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The 10-Point: My Guide to the World Economic Forum in Davos

The Wall Street Journal
Good evening from Davos, Switzerland, and the third day of the World Economic Forum,

The top news of the day was British Prime Minister Theresa May saying the U.K. would step up as a leading supporter of free trade, presenting in a speech here a strong defense of globalization and an implicit rebuke of policies suggested by U.S. President-elect Donald Trump. “Forces that underpin the rules-based international system that is key to global security are somehow at risk of being undermined,” she said. Though she didn’t mention Mr. Trump by name, she said the U.K. would forcefully back policies of free trade and international engagement that Mr. Trump has called into question. Her commitment to Britain becoming a free-trade leader came two days after she announced the U.K. would be quitting its membership in Europe’s single market, the world’s largest trading bloc.


In an interview in Davos before the speech, London Mayor Sadiq Khan said the city, Europe’s financial capital, would need privileged access after Brexit to the single market and a continued ability to attract talent from abroad. But he said that if business did have to leave London, it would likely also be a losing proposition for the rest of the EU. “The evidence appears to be that businesses won’t leave London to go to Paris, Madrid or Berlin; they will leave to go to Hong Kong, Singapore or New York,” he said. Still, Mrs. May met Thursday with the chief executives of several Wall Street banks, following further warnings by lenders that they would shift jobs out of London to continental Europe after Brexit. Also in Davos, German Finance Minister Wolfgang Schäuble said Germany’s position wasn’t to punish the U.K. in the negotiations.

The possibility of more nationalistic trade policies in the U.K. and U.S. has cast a shadow over the forum, but many executives this week said they had high hopes for lower U.S. tax rates, designed in part to encourage companies to repatriate some $2.5 trillion in cash that has been held overseas. IBM CEO Ginni Rometty said pro-business promises from the incoming administration were getting a warm reception from CEOs.

Of course, Davos draws a large crowd, including not just politicians and CEOs, but celebrities, royalty and, this year, two of the Vatican’s highest officials, who struck a rare spiritual note among the rich and powerful gathered here. Cardinal Pietro Parolin, who as secretary of state is considered the Vatican’s second-highest official, was Pope Francis’ official emissary to the gathering. He was thus the spokesman for the pope’s critique of a “globalization of indifference,” though the cardinal translated the pope’s often-fiery language into gentler terms more appropriate for a veteran diplomat. Australian Cardinal George Pell, the Vatican’s finance chief, also in attendance, is known as the Vatican official most sympathetic to free-market economic policies and thus the Vatican’s unofficial liaison to the business world.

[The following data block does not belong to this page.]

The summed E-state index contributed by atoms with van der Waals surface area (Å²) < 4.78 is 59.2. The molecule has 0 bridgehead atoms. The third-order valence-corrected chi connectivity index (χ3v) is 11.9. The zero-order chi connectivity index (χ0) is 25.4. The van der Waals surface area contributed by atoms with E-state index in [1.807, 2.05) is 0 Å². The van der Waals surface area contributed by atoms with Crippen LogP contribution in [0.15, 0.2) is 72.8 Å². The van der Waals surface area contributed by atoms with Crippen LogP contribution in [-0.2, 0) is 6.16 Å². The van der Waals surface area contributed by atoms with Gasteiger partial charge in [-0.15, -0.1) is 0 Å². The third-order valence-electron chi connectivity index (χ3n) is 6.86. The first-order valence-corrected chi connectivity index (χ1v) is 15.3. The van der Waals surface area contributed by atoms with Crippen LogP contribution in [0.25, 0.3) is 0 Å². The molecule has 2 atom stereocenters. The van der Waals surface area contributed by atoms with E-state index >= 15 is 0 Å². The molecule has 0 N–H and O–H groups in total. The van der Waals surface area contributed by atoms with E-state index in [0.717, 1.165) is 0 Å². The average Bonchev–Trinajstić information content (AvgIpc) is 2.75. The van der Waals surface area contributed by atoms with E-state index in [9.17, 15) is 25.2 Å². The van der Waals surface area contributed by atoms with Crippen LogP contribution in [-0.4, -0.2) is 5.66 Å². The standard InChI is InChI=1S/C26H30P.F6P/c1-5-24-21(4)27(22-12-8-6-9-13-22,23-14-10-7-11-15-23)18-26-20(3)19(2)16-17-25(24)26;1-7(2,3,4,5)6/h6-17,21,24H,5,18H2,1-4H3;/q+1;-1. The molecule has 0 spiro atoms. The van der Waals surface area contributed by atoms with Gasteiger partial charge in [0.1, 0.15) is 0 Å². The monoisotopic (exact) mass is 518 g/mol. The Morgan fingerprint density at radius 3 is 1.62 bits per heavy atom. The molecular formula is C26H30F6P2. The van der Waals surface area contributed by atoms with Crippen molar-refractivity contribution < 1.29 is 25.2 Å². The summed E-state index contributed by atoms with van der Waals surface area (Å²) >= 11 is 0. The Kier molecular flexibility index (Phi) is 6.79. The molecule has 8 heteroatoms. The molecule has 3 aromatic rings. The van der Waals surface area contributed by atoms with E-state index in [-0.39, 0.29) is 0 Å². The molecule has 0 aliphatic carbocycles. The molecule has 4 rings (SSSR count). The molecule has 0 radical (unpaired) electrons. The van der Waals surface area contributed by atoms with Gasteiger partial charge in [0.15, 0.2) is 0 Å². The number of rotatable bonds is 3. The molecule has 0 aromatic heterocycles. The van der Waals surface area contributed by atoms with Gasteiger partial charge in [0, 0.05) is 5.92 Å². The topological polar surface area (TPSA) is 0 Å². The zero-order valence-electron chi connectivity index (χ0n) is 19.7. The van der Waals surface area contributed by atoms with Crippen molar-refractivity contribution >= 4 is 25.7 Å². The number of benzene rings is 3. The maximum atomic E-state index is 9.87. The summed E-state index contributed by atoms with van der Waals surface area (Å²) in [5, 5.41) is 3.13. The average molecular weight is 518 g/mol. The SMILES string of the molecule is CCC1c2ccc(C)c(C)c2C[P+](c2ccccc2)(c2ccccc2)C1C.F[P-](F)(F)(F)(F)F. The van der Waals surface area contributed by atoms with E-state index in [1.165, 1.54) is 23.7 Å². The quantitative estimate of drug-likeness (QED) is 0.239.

Forest Whitaker: Leaders Must Meet ‘Needs of Their People’
That Was Painless
In light of the changes in political sentiment in the U.S. and parts of Europe, actor and United Nations special envoy Forest Whitaker tells The Wall Street Journal’s Thorold Barker that nations must meet the needs of their people.
The inaugural year of the European Management Forum in Davos, now called the World Economic Forum.
Everybody in the world has the right to look for a better life.
Cardinal Parolin echoed the pope’s forceful call for wealthy countries to open their borders to refugees and other migrants in an interview with The Wall Street Journal.

This daily briefing is named "The 10-Point" after the nickname conferred by the editors of The Wall Street Journal on the lead column of the legendary "What's News" digest of top stories. Technically, "10-point" referred to the size of the typeface. The type is smaller now but the name lives on.

Sign up here to receive “Brexit Beyond: Europe in Flux," a daily email update on the unfolding Brexit process and its global implications for business and finance.

—Compiled by Margaret Rawson

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